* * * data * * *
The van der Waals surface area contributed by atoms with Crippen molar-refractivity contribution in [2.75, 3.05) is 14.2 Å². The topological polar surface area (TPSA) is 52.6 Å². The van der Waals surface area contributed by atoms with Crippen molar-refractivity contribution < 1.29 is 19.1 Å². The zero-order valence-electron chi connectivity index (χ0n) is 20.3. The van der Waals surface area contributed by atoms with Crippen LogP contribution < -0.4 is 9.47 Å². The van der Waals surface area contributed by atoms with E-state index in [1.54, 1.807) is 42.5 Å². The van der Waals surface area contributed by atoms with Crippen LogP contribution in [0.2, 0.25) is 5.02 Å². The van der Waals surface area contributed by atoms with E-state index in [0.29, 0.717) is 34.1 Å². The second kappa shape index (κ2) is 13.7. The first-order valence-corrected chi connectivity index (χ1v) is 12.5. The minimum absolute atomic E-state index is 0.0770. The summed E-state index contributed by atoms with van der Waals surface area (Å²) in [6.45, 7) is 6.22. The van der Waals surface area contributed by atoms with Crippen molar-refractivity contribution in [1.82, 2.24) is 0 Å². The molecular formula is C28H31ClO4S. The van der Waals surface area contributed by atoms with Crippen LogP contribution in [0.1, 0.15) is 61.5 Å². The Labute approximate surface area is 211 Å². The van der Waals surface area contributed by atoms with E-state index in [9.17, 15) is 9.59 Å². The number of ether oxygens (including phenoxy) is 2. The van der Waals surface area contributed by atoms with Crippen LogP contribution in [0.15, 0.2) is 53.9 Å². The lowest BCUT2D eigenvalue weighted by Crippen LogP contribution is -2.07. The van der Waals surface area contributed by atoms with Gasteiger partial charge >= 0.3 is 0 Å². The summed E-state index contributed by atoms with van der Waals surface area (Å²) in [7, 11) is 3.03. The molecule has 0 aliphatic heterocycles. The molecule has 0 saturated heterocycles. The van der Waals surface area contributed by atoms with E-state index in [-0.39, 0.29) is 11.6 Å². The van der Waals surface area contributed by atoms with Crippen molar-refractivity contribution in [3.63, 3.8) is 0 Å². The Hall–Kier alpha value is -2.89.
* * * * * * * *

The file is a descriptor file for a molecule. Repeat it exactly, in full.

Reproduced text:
The van der Waals surface area contributed by atoms with Crippen molar-refractivity contribution in [2.75, 3.05) is 14.2 Å². The topological polar surface area (TPSA) is 52.6 Å². The van der Waals surface area contributed by atoms with Crippen molar-refractivity contribution < 1.29 is 19.1 Å². The zero-order valence-electron chi connectivity index (χ0n) is 20.3. The van der Waals surface area contributed by atoms with Crippen LogP contribution < -0.4 is 9.47 Å². The van der Waals surface area contributed by atoms with E-state index in [1.54, 1.807) is 42.5 Å². The van der Waals surface area contributed by atoms with Crippen LogP contribution in [0.2, 0.25) is 5.02 Å². The van der Waals surface area contributed by atoms with E-state index in [0.29, 0.717) is 34.1 Å². The second kappa shape index (κ2) is 13.7. The first-order valence-corrected chi connectivity index (χ1v) is 12.5. The minimum absolute atomic E-state index is 0.0770. The summed E-state index contributed by atoms with van der Waals surface area (Å²) in [6.45, 7) is 6.22. The van der Waals surface area contributed by atoms with Crippen molar-refractivity contribution in [1.82, 2.24) is 0 Å². The molecular formula is C28H31ClO4S. The van der Waals surface area contributed by atoms with Crippen LogP contribution in [0.1, 0.15) is 61.5 Å². The Labute approximate surface area is 211 Å². The van der Waals surface area contributed by atoms with E-state index in [9.17, 15) is 9.59 Å². The number of ether oxygens (including phenoxy) is 2. The van der Waals surface area contributed by atoms with Crippen LogP contribution in [0.15, 0.2) is 53.9 Å². The lowest BCUT2D eigenvalue weighted by Crippen LogP contribution is -2.07. The van der Waals surface area contributed by atoms with Gasteiger partial charge >= 0.3 is 0 Å². The summed E-state index contributed by atoms with van der Waals surface area (Å²) in [7, 11) is 3.03. The molecule has 0 aliphatic heterocycles. The molecule has 0 saturated heterocycles. The van der Waals surface area contributed by atoms with E-state index in [-0.39, 0.29) is 11.6 Å². The van der Waals surface area contributed by atoms with Crippen molar-refractivity contribution in [3.63, 3.8) is 0 Å². The Hall–Kier alpha value is -2.89.